"Begin at the beginning,and go on till you come to the end: then stop." (Lewis Carroll, 1832-1896)
Alice came to a fork in the road. "Which road do I take?" she asked."Where do you want to go?" responded the Cheshire cat."I don't know," Alice answered."Then," said the cat, "it doesn't matter."
"So long as I get somewhere," Alice added as an explanation. "Oh, you're sure to do that," said the Cat, "if you only walk long enough."
"All right," said the Cat; and this time it vanished quite slowly, beginning with the end of the tail, and ending with the grin, which remained some time after the rest of it had gone. "Well! I've often seen a cat without a grin," thought Alice; "but a grin without a cat! It's the most curious thing I ever saw in my life!"
I am diagonally parked in a parallel universe. Like Arthur Dent from "Hitchhiker's Guide To The Galaxy", if you do not have a Babel Fish in your ear this blog will be completely unintelligible to you and will read something like this: "boggle, google, snoggle, slurp, slurp, dingleberry to the power of 10". Fortunately, those who have had the Babel Fish inserted in their ear, will understood this blog perfectly. If you are familiar with this technology, you will know that the Babel Fish lives on brainwave radiation. It excretes energy in the form of exactly the correct brainwaves needed by its host to understand what was just said; or in this case, what was read. The Babel Fish, thanks to scientific research, reverses the problem defined by its namesake in the Tower of Babel, where a deity was supposedly inspired to confuse the human race by making them unable to understand each other.
Beepbeepitsme has been added to The Atheist Blogroll. You can see the blogroll in my sidebar. The Atheist blogroll is a community building service provided free of charge to Atheist bloggers from around the world. If you would like to join, visit Mojoey at Deep Thoughts.
"Who breaks a butterfly upon a wheel?" Alexander Pope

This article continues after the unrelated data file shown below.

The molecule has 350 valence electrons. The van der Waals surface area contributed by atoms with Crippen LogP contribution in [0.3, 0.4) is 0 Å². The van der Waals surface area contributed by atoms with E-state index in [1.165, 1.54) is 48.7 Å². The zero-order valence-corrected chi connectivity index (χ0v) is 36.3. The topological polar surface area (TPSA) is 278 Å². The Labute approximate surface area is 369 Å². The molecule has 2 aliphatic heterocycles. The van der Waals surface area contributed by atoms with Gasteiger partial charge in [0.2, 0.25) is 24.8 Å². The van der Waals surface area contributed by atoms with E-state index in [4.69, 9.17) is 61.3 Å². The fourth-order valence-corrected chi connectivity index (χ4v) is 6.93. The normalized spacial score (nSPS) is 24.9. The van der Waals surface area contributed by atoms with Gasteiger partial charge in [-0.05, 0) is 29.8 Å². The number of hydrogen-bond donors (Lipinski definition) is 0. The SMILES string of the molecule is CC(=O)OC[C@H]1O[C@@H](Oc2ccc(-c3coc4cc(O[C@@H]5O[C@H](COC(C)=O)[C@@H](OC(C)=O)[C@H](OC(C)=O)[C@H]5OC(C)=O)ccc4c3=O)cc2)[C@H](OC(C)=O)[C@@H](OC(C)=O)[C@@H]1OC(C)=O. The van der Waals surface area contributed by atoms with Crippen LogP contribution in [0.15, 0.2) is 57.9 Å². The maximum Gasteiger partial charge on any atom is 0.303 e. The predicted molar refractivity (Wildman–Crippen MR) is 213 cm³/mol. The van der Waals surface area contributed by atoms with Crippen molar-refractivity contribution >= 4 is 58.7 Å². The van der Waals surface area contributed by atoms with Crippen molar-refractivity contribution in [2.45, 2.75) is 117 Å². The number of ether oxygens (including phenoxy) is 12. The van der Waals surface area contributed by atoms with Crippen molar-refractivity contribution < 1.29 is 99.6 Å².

"The primary function of myth is to validate an existing social order. Myth enshrines conservative social values, raising tradition on a pedestal." Ann Oakley
"Some treat their longing for God as proof of His existence." Mason Cooley
"The god of the Christians, as we have seen, is the god who makes promises only to break them; who sends them pestilence and disease in order to heal them; a god who demoralizes mankind in order to improve it. A god who created man 'after his own image', and still the origin of evil in man is not accredited to him." Johann Most
"In love, we worry more about the meaning of silences than the meaning of words." Mason Cooley
"My philosophy is such that I am not going to vote against the oppressed. I have been oppressed, and so I am always going to have a vote for the oppressed, regardless of whether that oppressed is black or white or yellow or the people of the Middle East, or what. I have that feeling." Septima Clark
"Secular humanists suspect there is something more gloriously human about resisting the religious impulse; about accepting the cold truth, even if that truth is only that the universe is as indifferent to us as we are to it." Tom Flynn
"If the question is put to me would I rather have a miserable ape for a grandfather or a man highly endowed by nature and possessed of great means of influence and yet who employs those faculties and that influence for the mere purpose of introducing ridicule into a grave scientific discussionI unhesitatingly affirm my preference for the ape." Thomas Henry Huxley
Project Gutenberg is the oldest producer of free ebooks on the Internet. The collection was produced by hundreds of volunteers.
"Give the right man a solar myth, and he'll confute the sun therewith." James Russell Lowell
"Oh let me see your beauty when the witnesses are gone. Let me feel you moving like they do in Babylon. Show me slowly what I only know the limits of. Dance me to the end of love." Leonard Cohen
"If God is male, then male is God. The divine patriarch castrates women as long as he is allowed to live on in the human imagination." Mary Daly